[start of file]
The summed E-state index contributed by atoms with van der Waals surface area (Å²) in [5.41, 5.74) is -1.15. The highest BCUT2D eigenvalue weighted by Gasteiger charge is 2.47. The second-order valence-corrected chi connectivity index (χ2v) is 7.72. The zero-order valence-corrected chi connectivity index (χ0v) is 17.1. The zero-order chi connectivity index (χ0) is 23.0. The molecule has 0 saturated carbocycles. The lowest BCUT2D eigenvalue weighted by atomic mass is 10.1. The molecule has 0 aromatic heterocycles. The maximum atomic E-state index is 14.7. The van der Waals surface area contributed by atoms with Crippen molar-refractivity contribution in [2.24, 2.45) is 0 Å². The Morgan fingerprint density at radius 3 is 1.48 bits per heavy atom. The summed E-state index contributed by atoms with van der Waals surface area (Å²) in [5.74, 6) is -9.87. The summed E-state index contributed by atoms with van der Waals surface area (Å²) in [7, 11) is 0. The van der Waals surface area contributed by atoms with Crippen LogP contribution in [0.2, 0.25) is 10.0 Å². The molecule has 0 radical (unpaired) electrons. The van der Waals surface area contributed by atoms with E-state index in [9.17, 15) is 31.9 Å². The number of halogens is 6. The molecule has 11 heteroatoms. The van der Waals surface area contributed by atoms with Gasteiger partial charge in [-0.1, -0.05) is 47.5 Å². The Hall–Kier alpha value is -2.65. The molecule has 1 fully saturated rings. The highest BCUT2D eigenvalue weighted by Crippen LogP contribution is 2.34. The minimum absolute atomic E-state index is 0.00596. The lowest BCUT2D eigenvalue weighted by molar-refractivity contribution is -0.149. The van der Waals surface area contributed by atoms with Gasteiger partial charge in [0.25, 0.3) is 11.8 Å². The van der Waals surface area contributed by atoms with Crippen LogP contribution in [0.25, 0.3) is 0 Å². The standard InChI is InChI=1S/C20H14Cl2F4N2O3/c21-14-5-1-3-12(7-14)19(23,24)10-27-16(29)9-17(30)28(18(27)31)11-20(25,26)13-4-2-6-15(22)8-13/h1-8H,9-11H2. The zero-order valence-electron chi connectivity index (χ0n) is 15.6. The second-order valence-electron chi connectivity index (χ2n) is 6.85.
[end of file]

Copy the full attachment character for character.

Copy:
The summed E-state index contributed by atoms with van der Waals surface area (Å²) in [5.41, 5.74) is -1.15. The highest BCUT2D eigenvalue weighted by Gasteiger charge is 2.47. The second-order valence-corrected chi connectivity index (χ2v) is 7.72. The zero-order valence-corrected chi connectivity index (χ0v) is 17.1. The zero-order chi connectivity index (χ0) is 23.0. The molecule has 0 saturated carbocycles. The lowest BCUT2D eigenvalue weighted by atomic mass is 10.1. The molecule has 0 aromatic heterocycles. The maximum atomic E-state index is 14.7. The van der Waals surface area contributed by atoms with Crippen molar-refractivity contribution in [2.24, 2.45) is 0 Å². The Morgan fingerprint density at radius 3 is 1.48 bits per heavy atom. The summed E-state index contributed by atoms with van der Waals surface area (Å²) in [5.74, 6) is -9.87. The summed E-state index contributed by atoms with van der Waals surface area (Å²) in [7, 11) is 0. The van der Waals surface area contributed by atoms with Crippen LogP contribution in [0.2, 0.25) is 10.0 Å². The molecule has 0 radical (unpaired) electrons. The van der Waals surface area contributed by atoms with E-state index in [9.17, 15) is 31.9 Å². The number of halogens is 6. The molecule has 11 heteroatoms. The van der Waals surface area contributed by atoms with Gasteiger partial charge in [-0.1, -0.05) is 47.5 Å². The Hall–Kier alpha value is -2.65. The molecule has 1 fully saturated rings. The highest BCUT2D eigenvalue weighted by Crippen LogP contribution is 2.34. The minimum absolute atomic E-state index is 0.00596. The lowest BCUT2D eigenvalue weighted by molar-refractivity contribution is -0.149. The van der Waals surface area contributed by atoms with Gasteiger partial charge in [0.25, 0.3) is 11.8 Å². The van der Waals surface area contributed by atoms with Crippen LogP contribution in [0.25, 0.3) is 0 Å². The standard InChI is InChI=1S/C20H14Cl2F4N2O3/c21-14-5-1-3-12(7-14)19(23,24)10-27-16(29)9-17(30)28(18(27)31)11-20(25,26)13-4-2-6-15(22)8-13/h1-8H,9-11H2. The zero-order valence-electron chi connectivity index (χ0n) is 15.6. The second-order valence-electron chi connectivity index (χ2n) is 6.85.